She also returned to the familiar theme of her Leeds comprehensive school, where she claims fellow pupils were let down by low expectations, contributing to her move to the right.
Shortly before the debate, Sunak’s team had released a quirky black-and-white Pathé News-style video drawing attention to the fact that he backed Brexit in 2016, unlike Truss.
Conor McGinn, Labour’s deputy national campaign coordinator, said the style of it “feels about right for the guy who as chancellor has brought us the highest taxes and biggest drop in living standards in 70 years … Rishi Sunak’s taken us back to the 1950s”.
One of the few striking moments of consensus in the debate, which saw the candidates repeatedly confront each other, was when presenter Julie Etchingham asked them to raise their hands if they would welcome Boris Johnson into their cabinet.
None of them did so – though Mordaunt said “he got Brexit done”. All five also said they would not call a fresh general election to give them a mandate if they won the leadership contest this autumn.
Tom Tugendhat attacked his rivals for remaining in the government propping up Johnson, saying “even really good people lent credibility to the chaos”.
Sunak supporter Dominic Raab, the deputy prime minister, earlier suggested Truss’s record in government belied her claim to be a tax-cutter. “Liz can answer for her policies and her record; she was chief secretary of the Treasury. People can see whether spending and headcount in the civil service went up or down,” he told Sophy Ridge on Sky News. “Did she cut taxes at that time?”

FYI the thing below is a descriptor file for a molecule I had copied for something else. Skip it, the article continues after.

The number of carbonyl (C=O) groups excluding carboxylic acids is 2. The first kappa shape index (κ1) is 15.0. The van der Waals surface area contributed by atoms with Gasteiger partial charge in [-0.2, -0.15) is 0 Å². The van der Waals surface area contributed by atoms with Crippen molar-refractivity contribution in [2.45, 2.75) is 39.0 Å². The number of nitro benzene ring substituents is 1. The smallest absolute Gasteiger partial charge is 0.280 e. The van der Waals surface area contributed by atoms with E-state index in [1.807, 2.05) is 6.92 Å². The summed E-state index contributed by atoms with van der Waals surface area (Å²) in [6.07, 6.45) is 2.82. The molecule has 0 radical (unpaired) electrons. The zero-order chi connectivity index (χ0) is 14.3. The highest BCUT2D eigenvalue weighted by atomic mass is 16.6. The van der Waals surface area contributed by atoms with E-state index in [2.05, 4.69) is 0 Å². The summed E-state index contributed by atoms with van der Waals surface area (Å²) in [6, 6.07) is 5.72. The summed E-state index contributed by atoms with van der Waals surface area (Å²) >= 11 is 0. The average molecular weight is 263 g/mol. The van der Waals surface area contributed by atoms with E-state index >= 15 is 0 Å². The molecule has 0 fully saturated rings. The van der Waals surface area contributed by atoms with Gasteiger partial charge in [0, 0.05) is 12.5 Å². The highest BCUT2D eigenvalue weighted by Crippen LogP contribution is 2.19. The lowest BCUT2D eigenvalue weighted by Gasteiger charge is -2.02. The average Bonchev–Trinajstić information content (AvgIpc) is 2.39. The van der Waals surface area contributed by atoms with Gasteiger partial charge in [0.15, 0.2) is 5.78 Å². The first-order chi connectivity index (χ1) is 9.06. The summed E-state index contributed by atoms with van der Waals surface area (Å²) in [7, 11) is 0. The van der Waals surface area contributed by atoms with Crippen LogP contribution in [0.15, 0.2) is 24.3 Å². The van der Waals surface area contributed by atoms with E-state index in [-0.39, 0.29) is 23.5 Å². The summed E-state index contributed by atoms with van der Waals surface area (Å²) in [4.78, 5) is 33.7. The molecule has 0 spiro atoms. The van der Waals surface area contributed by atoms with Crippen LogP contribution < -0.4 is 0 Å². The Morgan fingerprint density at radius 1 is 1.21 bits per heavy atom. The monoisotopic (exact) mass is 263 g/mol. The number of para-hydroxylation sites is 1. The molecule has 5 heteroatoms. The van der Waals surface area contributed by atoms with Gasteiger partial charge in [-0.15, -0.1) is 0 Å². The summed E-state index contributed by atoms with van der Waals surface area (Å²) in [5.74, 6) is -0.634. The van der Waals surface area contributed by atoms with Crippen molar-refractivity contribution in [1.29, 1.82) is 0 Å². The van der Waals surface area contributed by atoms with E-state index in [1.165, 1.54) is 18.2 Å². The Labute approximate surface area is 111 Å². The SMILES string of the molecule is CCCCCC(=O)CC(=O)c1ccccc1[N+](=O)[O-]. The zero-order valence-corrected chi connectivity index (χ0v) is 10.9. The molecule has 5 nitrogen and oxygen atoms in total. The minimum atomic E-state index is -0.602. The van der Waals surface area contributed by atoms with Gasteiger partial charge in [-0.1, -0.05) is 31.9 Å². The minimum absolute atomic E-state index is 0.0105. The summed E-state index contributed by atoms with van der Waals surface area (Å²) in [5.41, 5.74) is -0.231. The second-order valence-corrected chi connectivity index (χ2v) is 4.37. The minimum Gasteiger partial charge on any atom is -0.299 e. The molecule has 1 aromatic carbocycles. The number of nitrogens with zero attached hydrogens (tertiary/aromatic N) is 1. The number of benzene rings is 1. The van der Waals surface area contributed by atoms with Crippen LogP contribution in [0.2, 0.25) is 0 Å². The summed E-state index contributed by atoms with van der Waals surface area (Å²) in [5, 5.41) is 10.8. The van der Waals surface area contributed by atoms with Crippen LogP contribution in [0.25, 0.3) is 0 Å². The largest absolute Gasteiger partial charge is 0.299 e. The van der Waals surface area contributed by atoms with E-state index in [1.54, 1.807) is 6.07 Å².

The debate was the second of three televised clashes between the candidates. Half of the original field of 10 contenders, including Sajid Javid and Jeremy Hunt, have already been knocked out, after two rounds of voting.
Further votes among MPs will be held on Monday, Tuesday and if necessary Wednesday, with the final two candidates then presented to Conservative members, who will make the final decision by 5 September.
A new online survey of party members, published on Sunday by website Conservative Home, suggested Mordaunt’s popularity may have peaked. It showed Truss beating Sunak by 49% to 42% and Mordaunt by 48% to 41% in head-to-head comparisons.
Mordaunt had earlier criticised what she called the “toxic politics” of the race, and “smears” against her.
Documents leaked to the Sunday Times suggested Mordaunt was prepared to remove some, though not all, of the medical requirements for individuals opting to change their gender.
Her successor as equalities minister, Kemi Badenoch, also running for the leadership, has said Mordaunt’s stance in the past was to push for self-identification. That contradicts Mordaunt’s insistence in Friday’s Channel 4 debate that she was “never in favour of self-ID”.
Badenoch told the Sunday Times: “I’m not going to call her a liar, I think it’s very possible she genuinely did not understand what she was signing off. It’s a very complex area.”
July 18, 2022 at 02:24AM Heather Stewart Political editor